The Surgeon's Warning

The Doctor whispered to the Nurse
And the Surgeon knew what he said,
And he grew pale at the Doctor's tale
And trembled in his sick bed.

Now fetch me my brethren and fetch them with speed
The Surgeon affrighted said,
The Parson and the Undertaker,
Let them hasten or I shall be dead.

The Parson and the Undertaker
They hastily came complying,
And the Surgeon's Prentices ran up stairs
When they heard that their master was dying.

The Prentices all they entered the room
By one, by two, by three,
With a sly grin came Joseph in,
First of the company.

The Surgeon swore as they enter'd his door,
'Twas fearful his oaths to hear,--
Now send these scoundrels to the Devil,
For God's sake my brethren dear.

He foam'd at the mouth with the rage he felt
And he wrinkled his black eye-brow,
That rascal Joe would be at me I know,
But zounds let him spare me now.

Then out they sent the Prentices,
The fit it left him weak,
He look'd at his brothers with ghastly eyes,
And faintly struggled to speak.

All kinds of carcasses I have cut up,
And the judgment now must be--
But brothers I took care of you,
So pray take care of me!

I have made candles of infants fat
The Sextons have been my slaves,
I have bottled babes unborn, and dried
Hearts and livers from rifled graves.

And my Prentices now will surely come
And carve me bone from bone,
And I who have rifled the dead man's grave
Shall never have rest in my own.

Bury me in lead when I am dead,
My brethren I intreat,
And see the coffin weigh'd I beg
Lest the Plumber should be a cheat.

And let it be solder'd closely down
Strong as strong can be I implore,
And put it in a patent coffin,
That I may rise no more.

If they carry me off in the patent coffin
Their labour will be in vain,
Let the Undertaker see it bought of the maker
Who lives by St. Martin's lane.

And bury me in my brother's church
For that will safer be,
And I implore lock the church door
And pray take care of the key.

And all night long let three stout men
The vestry watch within,
To each man give a gallon of beer
And a keg of Holland's gin;

Powder and ball and blunder-buss
To save me if he can,
And eke five guineas if he shoot
A resurrection man.

And let them watch me for three weeks
My wretched corpse to save,
For then I think that I may stink
Enough to rest in my grave.

The Surgeon laid him down in his bed,
His eyes grew deadly dim,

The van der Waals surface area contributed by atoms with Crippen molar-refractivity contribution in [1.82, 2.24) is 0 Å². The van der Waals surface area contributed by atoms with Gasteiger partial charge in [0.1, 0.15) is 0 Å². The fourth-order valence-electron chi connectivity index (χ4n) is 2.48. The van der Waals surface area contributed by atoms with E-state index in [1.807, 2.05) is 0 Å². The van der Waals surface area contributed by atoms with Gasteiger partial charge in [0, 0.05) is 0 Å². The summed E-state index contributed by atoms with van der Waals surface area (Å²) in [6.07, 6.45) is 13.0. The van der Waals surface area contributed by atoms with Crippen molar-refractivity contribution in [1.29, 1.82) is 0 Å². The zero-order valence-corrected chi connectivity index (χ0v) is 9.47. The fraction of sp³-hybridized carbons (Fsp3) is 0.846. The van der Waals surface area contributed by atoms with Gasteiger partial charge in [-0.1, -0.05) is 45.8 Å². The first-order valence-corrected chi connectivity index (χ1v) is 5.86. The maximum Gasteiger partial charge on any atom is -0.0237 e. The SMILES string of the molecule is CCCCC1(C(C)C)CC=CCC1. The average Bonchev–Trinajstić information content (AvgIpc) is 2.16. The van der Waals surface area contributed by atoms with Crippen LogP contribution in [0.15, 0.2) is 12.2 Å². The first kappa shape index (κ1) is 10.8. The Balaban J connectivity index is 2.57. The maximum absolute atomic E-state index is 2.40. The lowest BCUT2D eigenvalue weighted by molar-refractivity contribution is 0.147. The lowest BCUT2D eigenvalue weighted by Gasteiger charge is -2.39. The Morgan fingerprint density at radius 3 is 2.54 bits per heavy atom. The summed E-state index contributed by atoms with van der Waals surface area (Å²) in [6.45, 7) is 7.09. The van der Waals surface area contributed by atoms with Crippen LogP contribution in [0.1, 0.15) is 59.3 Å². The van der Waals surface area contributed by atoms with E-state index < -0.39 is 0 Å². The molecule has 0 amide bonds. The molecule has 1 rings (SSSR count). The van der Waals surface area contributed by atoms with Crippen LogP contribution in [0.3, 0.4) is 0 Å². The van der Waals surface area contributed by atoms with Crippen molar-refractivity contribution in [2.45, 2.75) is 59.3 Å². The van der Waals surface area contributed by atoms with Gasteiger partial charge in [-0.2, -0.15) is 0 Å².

Short came his breath and the struggle of death
Distorted every limb.

They put him in lead when he was dead
And shrouded up so neat,
And they the leaden coffin weigh
Lest the Plumber should be a cheat.

They had it solder'd closely down
And examined it o'er and o'er,
And they put it in a patent coffin
That he might rise no more.

For to carry him off in a patent coffin
Would they thought be but labour in vain,
So the Undertaker saw it bought of the maker
Who lives by St. Martin's lane.

In his brother's church they buried him
That safer he might be,
They lock'd the door and would not trust
The Sexton with the key.

And three men in the vestry watch
To save him if they can,
And should he come there to shoot they swear
A resurrection man.

And the first night by lanthorn light
Thro' the church-yard as they went,
A guinea of gold the sexton shewed
That Mister Joseph sent.

But conscience was tough, it was not enough
And their honesty never swerved,
And they bade him go with Mister Joe
To the Devil as he deserved.

So all night long by the vestry fire
They quaff'd their gin and ale,
And they did drink as you may think
And told full many a tale.

The second night by lanthorn light
Thro' the church-yard as they went,
He whisper'd anew and shew'd them two
That Mister Joseph sent.

The guineas were bright and attracted their sight
They look'd so heavy and new,
And their fingers itch'd as they were bewitch'd
And they knew not what to do.

But they waver'd not long for conscience was strong
And they thought they might get more,
And they refused the gold, but not
So rudely as before.

So all night long by the vestry fire
They quaff'd their gin and ale,
And they did drink as you may think
And told full many a tale.

The third night as by lanthorn light
Thro' the church-yard they went,
He bade them see and shew'd them three
That Mister Jos
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Robert Southey

Robert Southey was an English poet of the Romantic school, one of the so-called "Lake Poets", and Poet Laureate for 30 years from 1813 to his death in 1843. more…

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"The Surgeon's Warning" Poetry.net. STANDS4 LLC, 2020. Web. 26 Jan. 2020. <https://www.poetry.net/poem/31902/the-surgeon's-warning>.

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